Crime and Punishment 5 Three Steps Forward .....
This Photo by Unknown Author is licensed under CC BY
Since 2018 there have been a number of initiatives to reduce the number of people in prison, particularly in the USA. Here are just a few, along with some ideas about how those numbers could be reduced even more.
1. An end to private prisons?
In good news from the USA, as of 6th of January 2021, President Biden has issued an Executive Order to phase out the use of Private Prisons thereby removing the perverse incentive to put more people in prison and keep them there longer. Private prisons also tend to be more expensive, more violent due to lower staffing levels and for the most part, offer less accountability and fewer services for rehabilitation. Their closure will not be immediate, but their contracts will not be renewed. It is to be hoped that other countries such as the UK, NZ and Australia will soon follow suit. As far as Australia goes, 20% of of its prison population is in private prisons - compared to 8% in the US, and Australia currently spends $658 million a year on highly profitable multinational companies which do not pay a cent in tax. This does not include the $3.4 million per person per year being spent on the 239 people being held in private offshore immigration detention.
2. Less punishment for minor offences
Three strikes laws
In keeping with other fashions in policing, many US states and some other countries such as New Zealand and the UK adopted three strikes laws which were seen as a response to"get tough on crime" calls in the 1980’s. Meant to act as a deterrent, they involved giving life sentences to anyone convicted for the third time of even minor crimes such as burglary or non -violent drug offences. While California which prosecuted this line most vigorously did report a drop in crime, other jurisdictions which did not have such policies reported even larger ones. The six most lenient states had a reported drop of 21.3% in crime over 4 years compared to 12.7% in California.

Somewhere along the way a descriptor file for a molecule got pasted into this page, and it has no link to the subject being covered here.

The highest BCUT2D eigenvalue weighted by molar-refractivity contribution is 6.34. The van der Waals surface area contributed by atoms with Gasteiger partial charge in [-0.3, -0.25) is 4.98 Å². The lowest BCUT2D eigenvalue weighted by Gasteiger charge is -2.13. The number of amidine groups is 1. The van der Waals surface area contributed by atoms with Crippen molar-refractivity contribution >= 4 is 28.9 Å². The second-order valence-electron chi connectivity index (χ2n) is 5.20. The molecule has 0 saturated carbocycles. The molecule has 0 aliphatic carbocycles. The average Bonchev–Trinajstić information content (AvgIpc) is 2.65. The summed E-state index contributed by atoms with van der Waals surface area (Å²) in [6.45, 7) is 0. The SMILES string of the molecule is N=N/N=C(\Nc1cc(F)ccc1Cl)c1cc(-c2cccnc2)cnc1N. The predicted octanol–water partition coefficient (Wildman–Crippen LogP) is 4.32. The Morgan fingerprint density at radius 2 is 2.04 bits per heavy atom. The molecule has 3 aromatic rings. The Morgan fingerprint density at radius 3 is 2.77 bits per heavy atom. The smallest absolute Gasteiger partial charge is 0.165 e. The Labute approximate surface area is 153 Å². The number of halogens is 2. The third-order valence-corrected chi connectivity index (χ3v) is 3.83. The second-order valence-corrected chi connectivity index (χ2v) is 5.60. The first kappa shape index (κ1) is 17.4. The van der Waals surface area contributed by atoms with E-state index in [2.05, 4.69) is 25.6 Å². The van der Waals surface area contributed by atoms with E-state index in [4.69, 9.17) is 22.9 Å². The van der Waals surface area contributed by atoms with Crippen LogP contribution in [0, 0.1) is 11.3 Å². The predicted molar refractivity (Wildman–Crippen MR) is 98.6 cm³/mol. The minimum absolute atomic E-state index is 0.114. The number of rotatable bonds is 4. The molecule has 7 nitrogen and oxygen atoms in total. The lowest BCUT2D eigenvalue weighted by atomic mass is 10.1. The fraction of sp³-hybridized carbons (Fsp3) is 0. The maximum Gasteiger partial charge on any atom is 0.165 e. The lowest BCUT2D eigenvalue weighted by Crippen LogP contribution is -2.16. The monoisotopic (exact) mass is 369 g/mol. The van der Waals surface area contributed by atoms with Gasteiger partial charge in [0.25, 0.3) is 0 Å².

Keeping people in prison for life is hugely expensive– by some estimates $US 75,000 per year as well as affecting families left behind. It also poses greater risks to officers making arrests. Indeed, in some cases homicides actually increased since perpetrators were looking at life sentences anyway.
California now reserves this law only for the most serious and violent crimes and New Zealand is currently attempting to repeal its three strikes law. As proponents argue, judges already had the discretion to impose higher sentences on repeat offenders and even former opponents of the move say the public is tired of meeting the costs. They are reported as saying that as the law stands, "someone mugs a person three times and the NZ taxpayer is mugged six times.”
Broken Windows Policy
In a similar vein, New York attributed its rapid drop in
crime to its “Broken Windows Policy.” This held that if you immediately
acted on minor crime such as graffiti or a smashed window, then more serious
crimes did not follow. However, subsequent analysis showed that this was as at
least as much due to a greater police presence in "hot spots," the application
of other crime prevention strategies such as erecting fences around apartment blocks to prevent car theft and the fact that communities which looked
well maintained were less attractive to criminal elements and gangs. New York also ended its war on drugs.
The reductions in property crime in other countries in recent years have
also been noted but variously attributed to the introduction of surveillance cameras, more
neighbourhood initiatives and more emphasis on mental health, skill training in prison, help with substance
abuse and high -quality support on release which included help with employment and housing.
3. Preventing recidivism
The First Steps Act